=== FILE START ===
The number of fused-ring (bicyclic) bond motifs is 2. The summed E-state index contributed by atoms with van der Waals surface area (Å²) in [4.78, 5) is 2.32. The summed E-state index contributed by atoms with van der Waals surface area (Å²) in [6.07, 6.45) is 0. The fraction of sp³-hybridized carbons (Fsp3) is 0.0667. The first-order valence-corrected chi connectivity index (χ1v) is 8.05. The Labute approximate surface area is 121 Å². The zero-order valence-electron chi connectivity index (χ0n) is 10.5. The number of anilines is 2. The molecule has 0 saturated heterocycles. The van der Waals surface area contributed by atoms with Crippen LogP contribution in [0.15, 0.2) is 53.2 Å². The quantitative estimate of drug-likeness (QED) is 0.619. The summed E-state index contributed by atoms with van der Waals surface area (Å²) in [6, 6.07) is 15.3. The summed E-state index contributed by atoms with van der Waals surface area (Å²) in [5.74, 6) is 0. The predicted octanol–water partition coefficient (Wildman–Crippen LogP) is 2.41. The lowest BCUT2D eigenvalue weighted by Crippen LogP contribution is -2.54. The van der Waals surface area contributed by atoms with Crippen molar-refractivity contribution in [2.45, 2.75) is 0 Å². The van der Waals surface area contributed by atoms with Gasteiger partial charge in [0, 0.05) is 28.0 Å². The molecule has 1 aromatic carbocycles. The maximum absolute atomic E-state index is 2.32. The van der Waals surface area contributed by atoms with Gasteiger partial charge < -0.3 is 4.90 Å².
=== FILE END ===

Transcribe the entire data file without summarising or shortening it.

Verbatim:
The number of fused-ring (bicyclic) bond motifs is 2. The summed E-state index contributed by atoms with van der Waals surface area (Å²) in [4.78, 5) is 2.32. The summed E-state index contributed by atoms with van der Waals surface area (Å²) in [6.07, 6.45) is 0. The fraction of sp³-hybridized carbons (Fsp3) is 0.0667. The first-order valence-corrected chi connectivity index (χ1v) is 8.05. The Labute approximate surface area is 121 Å². The zero-order valence-electron chi connectivity index (χ0n) is 10.5. The number of anilines is 2. The molecule has 0 saturated heterocycles. The van der Waals surface area contributed by atoms with Crippen LogP contribution in [0.15, 0.2) is 53.2 Å². The quantitative estimate of drug-likeness (QED) is 0.619. The summed E-state index contributed by atoms with van der Waals surface area (Å²) in [6, 6.07) is 15.3. The summed E-state index contributed by atoms with van der Waals surface area (Å²) in [5.74, 6) is 0. The predicted octanol–water partition coefficient (Wildman–Crippen LogP) is 2.41. The lowest BCUT2D eigenvalue weighted by Crippen LogP contribution is -2.54. The van der Waals surface area contributed by atoms with Crippen molar-refractivity contribution in [2.45, 2.75) is 0 Å². The van der Waals surface area contributed by atoms with Gasteiger partial charge in [0, 0.05) is 28.0 Å². The molecule has 1 aromatic carbocycles. The maximum absolute atomic E-state index is 2.32. The van der Waals surface area contributed by atoms with Gasteiger partial charge < -0.3 is 4.90 Å².